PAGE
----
Calling the just-swapped-to-St. Louis Khalil Greene “a riddle wrapped in a mystery beneath a Jeff Spicoli haircut”, the San Diego Union-Tribune’s Tim Sullivan insists “the Padres predicament is so painfully plain that the front office is making no effort to justify its salary dumps as anything else.”

The Padres’ grievance procedure over Greene’s season-ending tantrum had some bearing on the club’s decision to make a deal. Yet the key factor underpinning Thursday’s trade was undoubtedly finances. Unable to count on owner John Moores to provide a cash infusion during his divorce, Padres management has had little choice but to prune its player payroll to conform with its revenue projections. Current calculations indicate a cut close to the $40 million mark, which falls somewhere between an austerity budget and the Florida Marlins.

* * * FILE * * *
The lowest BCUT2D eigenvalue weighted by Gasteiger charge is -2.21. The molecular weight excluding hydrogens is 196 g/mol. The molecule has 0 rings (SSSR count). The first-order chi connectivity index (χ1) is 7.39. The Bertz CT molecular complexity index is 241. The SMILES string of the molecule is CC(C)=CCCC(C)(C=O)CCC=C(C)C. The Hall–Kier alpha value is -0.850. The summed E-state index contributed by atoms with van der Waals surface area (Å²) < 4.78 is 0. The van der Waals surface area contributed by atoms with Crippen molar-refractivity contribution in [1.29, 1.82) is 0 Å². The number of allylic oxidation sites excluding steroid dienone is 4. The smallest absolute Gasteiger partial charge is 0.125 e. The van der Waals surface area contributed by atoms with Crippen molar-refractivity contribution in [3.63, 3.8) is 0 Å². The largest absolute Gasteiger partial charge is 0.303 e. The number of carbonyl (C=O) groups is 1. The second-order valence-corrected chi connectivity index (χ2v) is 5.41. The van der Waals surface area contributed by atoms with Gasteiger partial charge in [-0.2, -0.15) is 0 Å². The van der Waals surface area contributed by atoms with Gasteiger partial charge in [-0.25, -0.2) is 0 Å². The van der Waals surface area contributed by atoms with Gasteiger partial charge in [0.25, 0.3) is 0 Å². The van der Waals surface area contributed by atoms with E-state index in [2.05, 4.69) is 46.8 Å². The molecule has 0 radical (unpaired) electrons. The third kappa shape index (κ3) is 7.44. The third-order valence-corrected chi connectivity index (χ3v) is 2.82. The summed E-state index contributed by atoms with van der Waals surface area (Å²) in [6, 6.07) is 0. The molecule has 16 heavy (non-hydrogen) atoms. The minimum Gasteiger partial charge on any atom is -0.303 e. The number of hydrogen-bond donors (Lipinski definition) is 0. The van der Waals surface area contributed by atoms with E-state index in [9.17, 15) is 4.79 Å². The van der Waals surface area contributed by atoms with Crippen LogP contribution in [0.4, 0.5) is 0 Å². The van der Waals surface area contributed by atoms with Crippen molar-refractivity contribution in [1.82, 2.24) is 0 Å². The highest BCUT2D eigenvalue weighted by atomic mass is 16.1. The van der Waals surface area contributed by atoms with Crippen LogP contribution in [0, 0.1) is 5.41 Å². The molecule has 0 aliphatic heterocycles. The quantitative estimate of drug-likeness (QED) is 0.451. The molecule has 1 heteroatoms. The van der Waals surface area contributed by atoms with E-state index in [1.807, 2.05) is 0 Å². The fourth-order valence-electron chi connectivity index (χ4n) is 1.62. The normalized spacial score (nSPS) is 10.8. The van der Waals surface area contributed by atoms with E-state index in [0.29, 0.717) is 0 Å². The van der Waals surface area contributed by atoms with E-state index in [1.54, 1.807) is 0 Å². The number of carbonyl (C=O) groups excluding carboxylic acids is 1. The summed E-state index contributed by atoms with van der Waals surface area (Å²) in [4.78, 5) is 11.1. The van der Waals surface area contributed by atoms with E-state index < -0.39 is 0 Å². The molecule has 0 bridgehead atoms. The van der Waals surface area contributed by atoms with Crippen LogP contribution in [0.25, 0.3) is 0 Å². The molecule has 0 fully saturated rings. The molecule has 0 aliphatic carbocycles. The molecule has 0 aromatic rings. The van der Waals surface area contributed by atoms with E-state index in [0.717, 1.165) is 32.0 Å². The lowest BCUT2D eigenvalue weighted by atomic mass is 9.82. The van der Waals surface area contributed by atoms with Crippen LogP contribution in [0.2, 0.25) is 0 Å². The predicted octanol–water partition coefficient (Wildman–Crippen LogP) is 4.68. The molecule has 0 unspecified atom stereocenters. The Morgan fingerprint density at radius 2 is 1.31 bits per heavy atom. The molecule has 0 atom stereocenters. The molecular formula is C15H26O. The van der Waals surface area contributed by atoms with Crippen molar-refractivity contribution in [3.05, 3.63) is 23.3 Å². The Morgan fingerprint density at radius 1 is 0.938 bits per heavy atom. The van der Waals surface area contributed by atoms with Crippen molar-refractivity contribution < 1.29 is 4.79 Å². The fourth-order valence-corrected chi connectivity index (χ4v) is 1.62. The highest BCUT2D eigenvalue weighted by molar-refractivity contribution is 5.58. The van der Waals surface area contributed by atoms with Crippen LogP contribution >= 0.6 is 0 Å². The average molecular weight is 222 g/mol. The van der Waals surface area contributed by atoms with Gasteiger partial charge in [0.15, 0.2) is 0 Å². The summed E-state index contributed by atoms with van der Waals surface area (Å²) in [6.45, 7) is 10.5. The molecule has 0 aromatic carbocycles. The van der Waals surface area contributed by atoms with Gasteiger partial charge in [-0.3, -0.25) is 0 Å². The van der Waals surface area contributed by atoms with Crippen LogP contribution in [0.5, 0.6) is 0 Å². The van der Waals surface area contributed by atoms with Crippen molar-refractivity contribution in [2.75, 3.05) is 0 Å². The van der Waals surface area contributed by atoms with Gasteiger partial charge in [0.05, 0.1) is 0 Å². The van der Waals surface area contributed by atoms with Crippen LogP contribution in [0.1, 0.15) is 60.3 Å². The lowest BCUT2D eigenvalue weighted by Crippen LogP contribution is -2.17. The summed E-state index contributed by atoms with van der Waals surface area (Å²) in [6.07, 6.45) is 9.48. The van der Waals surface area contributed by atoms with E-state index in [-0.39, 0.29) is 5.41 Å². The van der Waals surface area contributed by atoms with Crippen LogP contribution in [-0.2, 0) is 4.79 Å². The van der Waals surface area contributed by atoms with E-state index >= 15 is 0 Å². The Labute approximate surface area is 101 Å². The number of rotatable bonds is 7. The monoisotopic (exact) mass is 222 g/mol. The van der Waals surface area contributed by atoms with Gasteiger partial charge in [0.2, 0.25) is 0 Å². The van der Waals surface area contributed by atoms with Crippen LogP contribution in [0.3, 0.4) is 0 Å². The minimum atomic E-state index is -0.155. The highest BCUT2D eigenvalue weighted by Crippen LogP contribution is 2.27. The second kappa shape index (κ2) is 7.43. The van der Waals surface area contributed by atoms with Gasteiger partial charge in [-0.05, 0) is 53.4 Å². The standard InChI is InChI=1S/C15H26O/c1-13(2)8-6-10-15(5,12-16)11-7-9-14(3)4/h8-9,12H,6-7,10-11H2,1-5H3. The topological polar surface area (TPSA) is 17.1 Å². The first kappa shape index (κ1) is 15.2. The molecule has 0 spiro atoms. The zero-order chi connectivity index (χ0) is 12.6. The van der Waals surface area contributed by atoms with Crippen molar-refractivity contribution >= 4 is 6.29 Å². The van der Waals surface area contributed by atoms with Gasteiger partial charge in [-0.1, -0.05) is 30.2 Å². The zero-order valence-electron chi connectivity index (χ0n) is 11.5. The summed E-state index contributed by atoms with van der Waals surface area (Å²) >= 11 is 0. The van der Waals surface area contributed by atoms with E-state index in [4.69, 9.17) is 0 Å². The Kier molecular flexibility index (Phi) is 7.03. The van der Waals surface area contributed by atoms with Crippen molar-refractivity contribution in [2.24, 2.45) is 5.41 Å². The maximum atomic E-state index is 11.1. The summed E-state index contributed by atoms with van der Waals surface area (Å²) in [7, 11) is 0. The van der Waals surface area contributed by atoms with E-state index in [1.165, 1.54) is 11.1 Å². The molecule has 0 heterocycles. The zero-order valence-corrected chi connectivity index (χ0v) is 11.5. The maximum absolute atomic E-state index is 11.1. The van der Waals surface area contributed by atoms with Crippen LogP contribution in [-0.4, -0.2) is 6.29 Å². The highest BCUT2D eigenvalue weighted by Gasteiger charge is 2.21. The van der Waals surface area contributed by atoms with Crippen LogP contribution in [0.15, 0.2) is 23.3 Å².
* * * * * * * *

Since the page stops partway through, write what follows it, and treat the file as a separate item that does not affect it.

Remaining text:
Shedding Greene’s $6.5 million salary still leaves the Padres roughly $5 million short of that goal, so it does not mean the Padres can afford to keep pitching ace Jake Peavy. Still, it should reduce their desperation to make a deal.

There’s still a gun at management’s head, to be sure, but at least it’s no longer cocked. General Manager Kevin Towers says the Chicago Cubs now have the talent available to swing a Peavy deal (through the involvement of third parties), but that the Padres now have enough flexibility to say no.

œIt doesn’t look as though Peavy is a definite goner, Black said. œI would think KT will continue to fish a little bit.

Given the Padres’ bleak short-term prospects, and the $63 million remaining on Peavy’s contract, a preseason trade remains the likeliest outcome.

Conceivably, Towers said, trading Peavy could give the Padres the financial flexibility to revisit negotiations with estranged reliever Trevor Hoffman. On the other hand (to borrow Sandy Alderson’s pet phrase), what good is a closer if you’re always behind?